We're pretty blessed with the air frame Brian flies to have advance notice of when he's going to deploy next. I am definitely a planner so as soon as I know when the next deployment is scheduled for**, I break out my planner and my notebook and I set to prepare. Deployments are not easy but a little planning ahead can make things go a little smoother and hopefully include less "Is it bedtime yet?" kinds of days! Here are my tips to keeping busy during a deployment:
**Funny thing is the day I started this post, Brian got word of when his next deployment is which will be in a few months. So I'm putting my advice to work as we speak! :)
1. Plan out the deployment in advance. Obviously if a last minute deployment gets sprung on you, you can't do too much ahead of time. When we get word that my hubby is deploying I pull out my calendar and my notebook and I just plan as many things as possible. Sometimes I'll write a "deployment bucket list" for fun activities to look forward to while Daddy is gone. Usually too I'll look up what is going on in the community. In Omaha we have access to a great website Moms Of Omaha that has a calendar of activities happening around the area. I use it when Daddy is home too but we seem to try and do more activities when he's gone to keep busy.
2. If possible, have a deployment buddy (or two or three!). Find someone deploying with your spouse or find someone who's spouse is deployed around the same time yours will be. Having someone going through the same thing at the same time that you can call and commiserate with or spend dinners with makes things SO much better! It's no fun to be lonely, it's nice to spend time with others that know exactly how you're feeling and miss their spouse just like you do.
These were my deployment buddies that first deployment. Us with our boys waiting for our hubbies to return!
3. Have trips/visitors to help break up the time and to give you a break! As part of my deployment planning I try and see when I can have visitors come or when I can take a trip home to keep from going crazy. For me the weekends are the hardest so if I have a visual of say, I only have to make it 3 weekends until we have a visitor, then 2 more weekends till we travel, and then 4 weekends we have another visitor, and then in 5 weeks he'll be home that makes it much easier. I seem to count the time by how many weekends until he's home. Having plans during the weekend seems to help me cope better too.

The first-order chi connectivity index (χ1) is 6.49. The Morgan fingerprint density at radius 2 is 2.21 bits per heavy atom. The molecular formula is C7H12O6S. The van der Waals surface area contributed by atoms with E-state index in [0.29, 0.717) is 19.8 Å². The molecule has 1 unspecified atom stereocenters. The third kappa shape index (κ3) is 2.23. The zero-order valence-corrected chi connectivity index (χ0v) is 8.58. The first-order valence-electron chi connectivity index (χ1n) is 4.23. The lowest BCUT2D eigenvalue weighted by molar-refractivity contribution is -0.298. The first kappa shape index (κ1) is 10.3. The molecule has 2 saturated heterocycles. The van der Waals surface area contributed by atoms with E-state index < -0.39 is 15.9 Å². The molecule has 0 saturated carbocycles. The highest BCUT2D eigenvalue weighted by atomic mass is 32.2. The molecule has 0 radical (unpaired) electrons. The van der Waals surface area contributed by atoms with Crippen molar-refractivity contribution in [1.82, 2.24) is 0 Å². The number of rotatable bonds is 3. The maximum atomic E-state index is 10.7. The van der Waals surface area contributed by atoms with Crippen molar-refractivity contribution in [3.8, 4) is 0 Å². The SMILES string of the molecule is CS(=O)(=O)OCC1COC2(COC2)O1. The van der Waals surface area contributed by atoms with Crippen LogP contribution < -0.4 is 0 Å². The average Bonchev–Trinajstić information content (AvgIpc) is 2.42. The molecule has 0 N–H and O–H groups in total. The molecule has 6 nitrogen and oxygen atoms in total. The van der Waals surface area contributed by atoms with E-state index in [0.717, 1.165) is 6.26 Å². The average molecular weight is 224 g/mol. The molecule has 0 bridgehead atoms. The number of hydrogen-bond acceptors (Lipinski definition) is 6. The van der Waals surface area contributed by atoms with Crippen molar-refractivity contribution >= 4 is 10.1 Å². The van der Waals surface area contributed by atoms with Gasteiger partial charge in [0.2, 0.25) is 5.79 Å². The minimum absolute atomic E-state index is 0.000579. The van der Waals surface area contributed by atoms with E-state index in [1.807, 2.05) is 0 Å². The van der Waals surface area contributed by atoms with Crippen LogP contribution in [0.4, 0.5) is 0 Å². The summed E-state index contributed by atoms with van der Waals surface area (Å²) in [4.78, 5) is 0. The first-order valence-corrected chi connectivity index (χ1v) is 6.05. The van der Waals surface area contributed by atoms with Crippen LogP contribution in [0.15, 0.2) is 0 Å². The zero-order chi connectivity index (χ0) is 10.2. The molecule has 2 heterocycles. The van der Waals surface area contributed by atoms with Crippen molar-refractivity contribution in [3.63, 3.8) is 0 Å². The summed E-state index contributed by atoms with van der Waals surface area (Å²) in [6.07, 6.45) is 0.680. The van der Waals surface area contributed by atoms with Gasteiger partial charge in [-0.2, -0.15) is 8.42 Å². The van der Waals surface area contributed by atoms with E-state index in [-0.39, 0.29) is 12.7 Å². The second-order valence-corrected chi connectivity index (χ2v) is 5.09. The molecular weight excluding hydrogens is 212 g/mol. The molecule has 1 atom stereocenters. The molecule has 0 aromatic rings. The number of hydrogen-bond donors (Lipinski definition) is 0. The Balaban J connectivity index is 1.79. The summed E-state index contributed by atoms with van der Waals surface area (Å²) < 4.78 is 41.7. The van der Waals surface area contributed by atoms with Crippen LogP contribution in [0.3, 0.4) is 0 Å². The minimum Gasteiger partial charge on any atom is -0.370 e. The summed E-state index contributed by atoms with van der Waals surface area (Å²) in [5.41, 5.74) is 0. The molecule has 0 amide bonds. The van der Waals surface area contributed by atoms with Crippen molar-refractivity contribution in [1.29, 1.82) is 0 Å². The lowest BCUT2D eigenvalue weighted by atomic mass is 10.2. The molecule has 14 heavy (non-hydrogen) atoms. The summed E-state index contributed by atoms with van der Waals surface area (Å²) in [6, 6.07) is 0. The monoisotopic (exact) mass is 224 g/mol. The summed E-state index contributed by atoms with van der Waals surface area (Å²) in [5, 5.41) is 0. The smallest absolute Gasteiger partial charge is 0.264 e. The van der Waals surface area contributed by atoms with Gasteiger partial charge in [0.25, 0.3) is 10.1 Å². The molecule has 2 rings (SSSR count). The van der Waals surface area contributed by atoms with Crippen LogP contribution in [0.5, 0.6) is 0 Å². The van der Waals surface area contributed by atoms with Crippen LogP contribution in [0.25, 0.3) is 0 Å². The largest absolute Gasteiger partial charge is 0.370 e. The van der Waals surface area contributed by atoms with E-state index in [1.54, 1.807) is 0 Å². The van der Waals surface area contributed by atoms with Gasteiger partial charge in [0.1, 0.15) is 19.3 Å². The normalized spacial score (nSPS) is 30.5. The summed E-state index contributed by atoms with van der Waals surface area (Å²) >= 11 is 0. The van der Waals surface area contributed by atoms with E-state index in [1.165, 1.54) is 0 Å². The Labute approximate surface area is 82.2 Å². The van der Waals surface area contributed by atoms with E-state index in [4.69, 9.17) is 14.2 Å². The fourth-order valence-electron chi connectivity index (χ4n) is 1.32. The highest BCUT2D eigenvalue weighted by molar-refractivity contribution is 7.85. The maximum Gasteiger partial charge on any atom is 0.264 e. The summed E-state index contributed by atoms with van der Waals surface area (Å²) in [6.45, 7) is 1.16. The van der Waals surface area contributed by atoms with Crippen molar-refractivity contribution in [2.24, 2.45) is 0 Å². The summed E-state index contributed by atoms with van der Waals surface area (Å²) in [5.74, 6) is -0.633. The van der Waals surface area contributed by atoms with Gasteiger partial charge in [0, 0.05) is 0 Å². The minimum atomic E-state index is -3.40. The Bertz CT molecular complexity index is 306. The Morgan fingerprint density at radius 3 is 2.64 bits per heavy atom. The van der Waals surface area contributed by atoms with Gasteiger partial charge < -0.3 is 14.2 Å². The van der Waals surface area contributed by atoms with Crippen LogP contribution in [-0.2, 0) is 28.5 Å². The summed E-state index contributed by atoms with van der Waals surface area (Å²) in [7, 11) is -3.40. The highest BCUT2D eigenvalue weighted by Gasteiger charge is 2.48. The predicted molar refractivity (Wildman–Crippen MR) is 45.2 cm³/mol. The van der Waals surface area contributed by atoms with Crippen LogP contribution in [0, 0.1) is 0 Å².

4. If you have kiddos, sign them up for new fun activities. I remember Brian's first deployment and Brady was 10 months old. I signed him up for swimming, a baby music class, Gymboree, and we would go to a free baby gymnastics class. I went a little overboard that deployment but my oldest wanted to constantly be stimulated (which was exhausting to do by myself) and it was nice to be around other people when I was feeling lonely. I just seem to do better when I'm out and about but no need to overdo it with a ton of new activities, maybe just try one or two!
5. Do something for yourself like pick up a new hobby or get involved in an activity yourself. Usually when Brian's gone I make it my #1 goal to lose weight. I'm pretty successful at that while he's gone. It's much easier to eat healthy when I'm cooking for 1.5 (I only count the kids as .25 each since they don't eat much!) I usually fall off the wagon when he's back home and I'm cooking big meals again though. My local gym (that is literally blocks away) has childcare so I plan on taking full advantage of exercising and getting some me time while the kids play and have fun. I also told myself that this fall I would get more involved such as in my MOPs (Mothers of Preschoolers) group and with the squadron. Knowing that he'll now be gone this fall I know that I'll have activities to keep me busy.
6. ACCEPT HELP! I can't stress this one enough although this is the tip I need the most help with. I tend to go with the "I can do it all" mentality and that's just not good for anyone. There's no reason to stress yourself out when you have family and friends willing to help you out. So if someone offers to watch your kids for a couple hours to give you a break, mow your lawn so the city doesn't come a knockin on your door, or bring you dinner so you're not eating mac and cheese for the 5th day in a row, TAKE IT!! For our next deployment I am forcing myself to take help!
7. Try to embrace the positives. There are some positives to being on your own like: Controlling the remote, after kids go to bed it's "you time" to do whatever you want, and getting to sprawl out on the whole bed. Ok, I know there aren't too many positives but take what you can get!
8. Make the homecoming a big deal. When we get word that Brian will be coming home soon we head to our local party store and pick up decorations, we make signs, get fun homecoming outfits, and plan the fun things we'll do when Daddy will be home. That homecoming is one of the best things in the world so knowing that's coming makes things so much better. Especially those last couple weeks because they're the worst. I think the next deployment we'll do some sort of countdown since Brady's older and understands a little more. I think that a visual will be good for him.
Our first homecoming
I know that there are so many things you can do to make a deployment more bearable...military mamas any other good ones you can suggest?